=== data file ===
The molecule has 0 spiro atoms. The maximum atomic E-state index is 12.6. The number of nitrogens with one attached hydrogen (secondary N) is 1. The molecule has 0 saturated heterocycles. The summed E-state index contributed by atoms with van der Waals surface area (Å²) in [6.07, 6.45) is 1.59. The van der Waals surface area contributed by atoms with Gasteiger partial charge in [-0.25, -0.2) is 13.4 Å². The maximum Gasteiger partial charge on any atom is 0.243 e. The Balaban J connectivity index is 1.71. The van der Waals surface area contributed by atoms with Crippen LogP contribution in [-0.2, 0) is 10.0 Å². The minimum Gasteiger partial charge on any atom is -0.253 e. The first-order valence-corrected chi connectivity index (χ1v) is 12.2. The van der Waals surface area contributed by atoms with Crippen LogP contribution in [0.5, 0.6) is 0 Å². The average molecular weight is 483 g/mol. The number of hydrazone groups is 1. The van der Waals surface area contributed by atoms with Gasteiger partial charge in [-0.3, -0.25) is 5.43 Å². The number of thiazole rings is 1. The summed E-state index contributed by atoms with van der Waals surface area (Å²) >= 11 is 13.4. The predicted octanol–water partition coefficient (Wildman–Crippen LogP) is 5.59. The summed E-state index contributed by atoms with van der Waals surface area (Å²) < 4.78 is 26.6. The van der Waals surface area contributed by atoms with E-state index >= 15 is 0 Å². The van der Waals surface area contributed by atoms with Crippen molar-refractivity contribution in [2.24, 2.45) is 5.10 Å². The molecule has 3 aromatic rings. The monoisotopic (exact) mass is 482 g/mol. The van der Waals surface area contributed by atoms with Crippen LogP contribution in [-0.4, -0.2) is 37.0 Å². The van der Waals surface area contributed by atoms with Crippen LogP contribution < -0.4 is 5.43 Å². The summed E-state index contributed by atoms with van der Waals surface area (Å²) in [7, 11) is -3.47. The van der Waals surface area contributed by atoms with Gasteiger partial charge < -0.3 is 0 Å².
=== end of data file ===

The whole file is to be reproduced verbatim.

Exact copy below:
The molecule has 0 spiro atoms. The maximum atomic E-state index is 12.6. The number of nitrogens with one attached hydrogen (secondary N) is 1. The molecule has 0 saturated heterocycles. The summed E-state index contributed by atoms with van der Waals surface area (Å²) in [6.07, 6.45) is 1.59. The van der Waals surface area contributed by atoms with Gasteiger partial charge in [-0.25, -0.2) is 13.4 Å². The maximum Gasteiger partial charge on any atom is 0.243 e. The Balaban J connectivity index is 1.71. The van der Waals surface area contributed by atoms with Crippen LogP contribution in [-0.2, 0) is 10.0 Å². The minimum Gasteiger partial charge on any atom is -0.253 e. The first-order valence-corrected chi connectivity index (χ1v) is 12.2. The van der Waals surface area contributed by atoms with Crippen LogP contribution in [0.5, 0.6) is 0 Å². The average molecular weight is 483 g/mol. The number of hydrazone groups is 1. The van der Waals surface area contributed by atoms with Gasteiger partial charge in [-0.3, -0.25) is 5.43 Å². The number of thiazole rings is 1. The summed E-state index contributed by atoms with van der Waals surface area (Å²) >= 11 is 13.4. The predicted octanol–water partition coefficient (Wildman–Crippen LogP) is 5.59. The summed E-state index contributed by atoms with van der Waals surface area (Å²) < 4.78 is 26.6. The van der Waals surface area contributed by atoms with E-state index >= 15 is 0 Å². The van der Waals surface area contributed by atoms with Crippen molar-refractivity contribution in [2.24, 2.45) is 5.10 Å². The molecule has 3 aromatic rings. The monoisotopic (exact) mass is 482 g/mol. The van der Waals surface area contributed by atoms with Crippen LogP contribution in [-0.4, -0.2) is 37.0 Å². The van der Waals surface area contributed by atoms with Crippen LogP contribution < -0.4 is 5.43 Å². The summed E-state index contributed by atoms with van der Waals surface area (Å²) in [7, 11) is -3.47. The van der Waals surface area contributed by atoms with Gasteiger partial charge < -0.3 is 0 Å².